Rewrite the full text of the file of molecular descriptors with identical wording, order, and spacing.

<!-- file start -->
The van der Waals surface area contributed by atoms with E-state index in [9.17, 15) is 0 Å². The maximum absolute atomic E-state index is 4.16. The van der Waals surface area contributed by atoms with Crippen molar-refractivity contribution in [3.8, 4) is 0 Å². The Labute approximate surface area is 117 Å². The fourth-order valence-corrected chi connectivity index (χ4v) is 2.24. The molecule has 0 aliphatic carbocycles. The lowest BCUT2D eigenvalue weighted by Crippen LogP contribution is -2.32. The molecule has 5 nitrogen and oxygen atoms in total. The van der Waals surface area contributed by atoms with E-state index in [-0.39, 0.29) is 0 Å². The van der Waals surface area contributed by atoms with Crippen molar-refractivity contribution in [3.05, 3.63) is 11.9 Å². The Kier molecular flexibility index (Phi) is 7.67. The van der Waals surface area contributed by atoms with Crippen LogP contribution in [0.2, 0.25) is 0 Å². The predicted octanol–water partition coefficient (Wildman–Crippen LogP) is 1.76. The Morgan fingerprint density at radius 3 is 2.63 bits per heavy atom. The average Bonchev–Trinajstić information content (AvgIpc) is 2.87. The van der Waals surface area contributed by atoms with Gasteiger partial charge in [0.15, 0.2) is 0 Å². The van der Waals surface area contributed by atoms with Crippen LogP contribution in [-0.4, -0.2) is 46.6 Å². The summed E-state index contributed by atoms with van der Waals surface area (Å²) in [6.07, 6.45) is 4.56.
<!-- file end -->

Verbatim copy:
The van der Waals surface area contributed by atoms with E-state index in [9.17, 15) is 0 Å². The maximum absolute atomic E-state index is 4.16. The van der Waals surface area contributed by atoms with Crippen molar-refractivity contribution in [3.8, 4) is 0 Å². The Labute approximate surface area is 117 Å². The fourth-order valence-corrected chi connectivity index (χ4v) is 2.24. The molecule has 0 aliphatic carbocycles. The lowest BCUT2D eigenvalue weighted by Crippen LogP contribution is -2.32. The molecule has 5 nitrogen and oxygen atoms in total. The van der Waals surface area contributed by atoms with E-state index in [-0.39, 0.29) is 0 Å². The van der Waals surface area contributed by atoms with Crippen molar-refractivity contribution in [3.05, 3.63) is 11.9 Å². The Kier molecular flexibility index (Phi) is 7.67. The van der Waals surface area contributed by atoms with Crippen LogP contribution in [0.2, 0.25) is 0 Å². The predicted octanol–water partition coefficient (Wildman–Crippen LogP) is 1.76. The Morgan fingerprint density at radius 3 is 2.63 bits per heavy atom. The average Bonchev–Trinajstić information content (AvgIpc) is 2.87. The van der Waals surface area contributed by atoms with Gasteiger partial charge in [0.15, 0.2) is 0 Å². The van der Waals surface area contributed by atoms with Crippen LogP contribution in [-0.4, -0.2) is 46.6 Å². The summed E-state index contributed by atoms with van der Waals surface area (Å²) in [6.07, 6.45) is 4.56.